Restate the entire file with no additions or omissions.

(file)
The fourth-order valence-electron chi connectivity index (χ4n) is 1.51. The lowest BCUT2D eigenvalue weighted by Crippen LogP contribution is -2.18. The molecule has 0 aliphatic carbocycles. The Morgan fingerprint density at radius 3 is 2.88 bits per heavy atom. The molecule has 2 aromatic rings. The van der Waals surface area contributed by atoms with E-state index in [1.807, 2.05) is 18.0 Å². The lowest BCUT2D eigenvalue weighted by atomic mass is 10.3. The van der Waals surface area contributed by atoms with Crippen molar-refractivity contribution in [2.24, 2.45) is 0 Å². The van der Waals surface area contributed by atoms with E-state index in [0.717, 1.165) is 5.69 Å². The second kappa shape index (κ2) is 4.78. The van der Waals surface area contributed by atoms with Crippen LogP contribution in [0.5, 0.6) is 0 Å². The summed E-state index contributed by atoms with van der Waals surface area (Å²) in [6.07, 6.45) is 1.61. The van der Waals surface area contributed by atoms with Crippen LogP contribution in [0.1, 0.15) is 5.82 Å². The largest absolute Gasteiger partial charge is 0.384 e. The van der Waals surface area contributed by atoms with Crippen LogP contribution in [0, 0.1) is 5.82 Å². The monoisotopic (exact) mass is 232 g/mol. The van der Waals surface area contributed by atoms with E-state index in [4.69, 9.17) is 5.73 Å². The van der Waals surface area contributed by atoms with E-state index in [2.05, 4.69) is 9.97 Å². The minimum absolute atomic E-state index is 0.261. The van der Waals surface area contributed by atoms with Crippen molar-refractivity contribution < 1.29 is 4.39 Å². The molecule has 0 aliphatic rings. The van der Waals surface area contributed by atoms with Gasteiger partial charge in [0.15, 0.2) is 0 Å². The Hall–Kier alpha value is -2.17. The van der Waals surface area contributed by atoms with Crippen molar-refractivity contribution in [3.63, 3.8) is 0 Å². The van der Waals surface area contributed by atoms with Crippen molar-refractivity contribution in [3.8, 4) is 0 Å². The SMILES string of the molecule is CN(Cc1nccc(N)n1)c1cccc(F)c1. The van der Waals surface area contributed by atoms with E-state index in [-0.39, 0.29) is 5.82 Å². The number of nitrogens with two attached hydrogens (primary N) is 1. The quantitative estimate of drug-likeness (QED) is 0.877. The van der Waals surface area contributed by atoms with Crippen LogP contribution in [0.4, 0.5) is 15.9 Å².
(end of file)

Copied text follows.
The fourth-order valence-electron chi connectivity index (χ4n) is 1.51. The lowest BCUT2D eigenvalue weighted by Crippen LogP contribution is -2.18. The molecule has 0 aliphatic carbocycles. The Morgan fingerprint density at radius 3 is 2.88 bits per heavy atom. The molecule has 2 aromatic rings. The van der Waals surface area contributed by atoms with E-state index in [1.807, 2.05) is 18.0 Å². The lowest BCUT2D eigenvalue weighted by atomic mass is 10.3. The van der Waals surface area contributed by atoms with Crippen molar-refractivity contribution in [2.24, 2.45) is 0 Å². The van der Waals surface area contributed by atoms with E-state index in [0.717, 1.165) is 5.69 Å². The second kappa shape index (κ2) is 4.78. The van der Waals surface area contributed by atoms with Crippen LogP contribution in [0.5, 0.6) is 0 Å². The summed E-state index contributed by atoms with van der Waals surface area (Å²) in [6.07, 6.45) is 1.61. The van der Waals surface area contributed by atoms with Crippen LogP contribution in [0.1, 0.15) is 5.82 Å². The largest absolute Gasteiger partial charge is 0.384 e. The van der Waals surface area contributed by atoms with Crippen LogP contribution in [0, 0.1) is 5.82 Å². The monoisotopic (exact) mass is 232 g/mol. The van der Waals surface area contributed by atoms with E-state index in [4.69, 9.17) is 5.73 Å². The van der Waals surface area contributed by atoms with E-state index in [2.05, 4.69) is 9.97 Å². The minimum absolute atomic E-state index is 0.261. The van der Waals surface area contributed by atoms with Crippen molar-refractivity contribution < 1.29 is 4.39 Å². The molecule has 0 aliphatic rings. The van der Waals surface area contributed by atoms with Gasteiger partial charge in [0.15, 0.2) is 0 Å². The Hall–Kier alpha value is -2.17. The van der Waals surface area contributed by atoms with Crippen molar-refractivity contribution in [3.63, 3.8) is 0 Å². The van der Waals surface area contributed by atoms with Crippen molar-refractivity contribution in [3.8, 4) is 0 Å². The SMILES string of the molecule is CN(Cc1nccc(N)n1)c1cccc(F)c1. The van der Waals surface area contributed by atoms with E-state index in [-0.39, 0.29) is 5.82 Å². The number of nitrogens with two attached hydrogens (primary N) is 1. The quantitative estimate of drug-likeness (QED) is 0.877. The van der Waals surface area contributed by atoms with Crippen LogP contribution in [0.4, 0.5) is 15.9 Å².